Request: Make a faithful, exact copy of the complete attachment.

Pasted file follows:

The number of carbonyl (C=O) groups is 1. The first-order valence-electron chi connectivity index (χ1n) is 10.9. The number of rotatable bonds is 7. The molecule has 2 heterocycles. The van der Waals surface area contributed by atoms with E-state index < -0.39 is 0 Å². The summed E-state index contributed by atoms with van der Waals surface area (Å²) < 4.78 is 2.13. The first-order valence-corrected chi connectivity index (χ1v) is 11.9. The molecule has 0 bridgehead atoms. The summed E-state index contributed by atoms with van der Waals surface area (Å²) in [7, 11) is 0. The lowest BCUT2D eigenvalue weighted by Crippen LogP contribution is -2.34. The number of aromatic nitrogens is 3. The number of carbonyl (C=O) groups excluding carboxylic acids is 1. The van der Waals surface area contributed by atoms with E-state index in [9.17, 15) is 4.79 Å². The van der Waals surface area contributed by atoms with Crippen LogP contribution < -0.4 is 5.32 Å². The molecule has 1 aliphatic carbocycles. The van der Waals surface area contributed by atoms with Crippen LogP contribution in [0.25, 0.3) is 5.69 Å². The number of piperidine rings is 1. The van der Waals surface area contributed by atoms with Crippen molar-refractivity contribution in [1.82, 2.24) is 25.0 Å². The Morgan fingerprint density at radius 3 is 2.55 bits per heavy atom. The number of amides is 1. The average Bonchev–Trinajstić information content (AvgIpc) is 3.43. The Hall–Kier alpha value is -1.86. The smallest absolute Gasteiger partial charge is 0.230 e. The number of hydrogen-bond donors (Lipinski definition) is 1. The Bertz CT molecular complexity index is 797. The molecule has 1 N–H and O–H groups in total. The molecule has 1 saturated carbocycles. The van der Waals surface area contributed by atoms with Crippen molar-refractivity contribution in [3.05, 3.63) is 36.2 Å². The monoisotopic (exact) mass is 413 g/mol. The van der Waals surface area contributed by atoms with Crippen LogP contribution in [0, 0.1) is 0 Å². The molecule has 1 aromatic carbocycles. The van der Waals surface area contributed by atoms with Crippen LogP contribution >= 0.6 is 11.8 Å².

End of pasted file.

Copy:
The number of carbonyl (C=O) groups is 1. The first-order valence-electron chi connectivity index (χ1n) is 10.9. The number of rotatable bonds is 7. The molecule has 2 heterocycles. The van der Waals surface area contributed by atoms with E-state index < -0.39 is 0 Å². The summed E-state index contributed by atoms with van der Waals surface area (Å²) < 4.78 is 2.13. The first-order valence-corrected chi connectivity index (χ1v) is 11.9. The molecule has 0 bridgehead atoms. The summed E-state index contributed by atoms with van der Waals surface area (Å²) in [7, 11) is 0. The lowest BCUT2D eigenvalue weighted by Crippen LogP contribution is -2.34. The number of aromatic nitrogens is 3. The number of carbonyl (C=O) groups excluding carboxylic acids is 1. The van der Waals surface area contributed by atoms with E-state index in [9.17, 15) is 4.79 Å². The van der Waals surface area contributed by atoms with Crippen LogP contribution < -0.4 is 5.32 Å². The molecule has 1 aliphatic carbocycles. The van der Waals surface area contributed by atoms with Crippen LogP contribution in [0.25, 0.3) is 5.69 Å². The number of piperidine rings is 1. The van der Waals surface area contributed by atoms with Crippen molar-refractivity contribution in [1.82, 2.24) is 25.0 Å². The Morgan fingerprint density at radius 3 is 2.55 bits per heavy atom. The number of amides is 1. The average Bonchev–Trinajstić information content (AvgIpc) is 3.43. The Hall–Kier alpha value is -1.86. The smallest absolute Gasteiger partial charge is 0.230 e. The number of hydrogen-bond donors (Lipinski definition) is 1. The Bertz CT molecular complexity index is 797. The molecule has 1 N–H and O–H groups in total. The molecule has 1 saturated carbocycles. The van der Waals surface area contributed by atoms with Crippen molar-refractivity contribution in [3.05, 3.63) is 36.2 Å². The monoisotopic (exact) mass is 413 g/mol. The van der Waals surface area contributed by atoms with Crippen LogP contribution in [0, 0.1) is 0 Å². The molecule has 1 aromatic carbocycles. The van der Waals surface area contributed by atoms with Crippen LogP contribution >= 0.6 is 11.8 Å².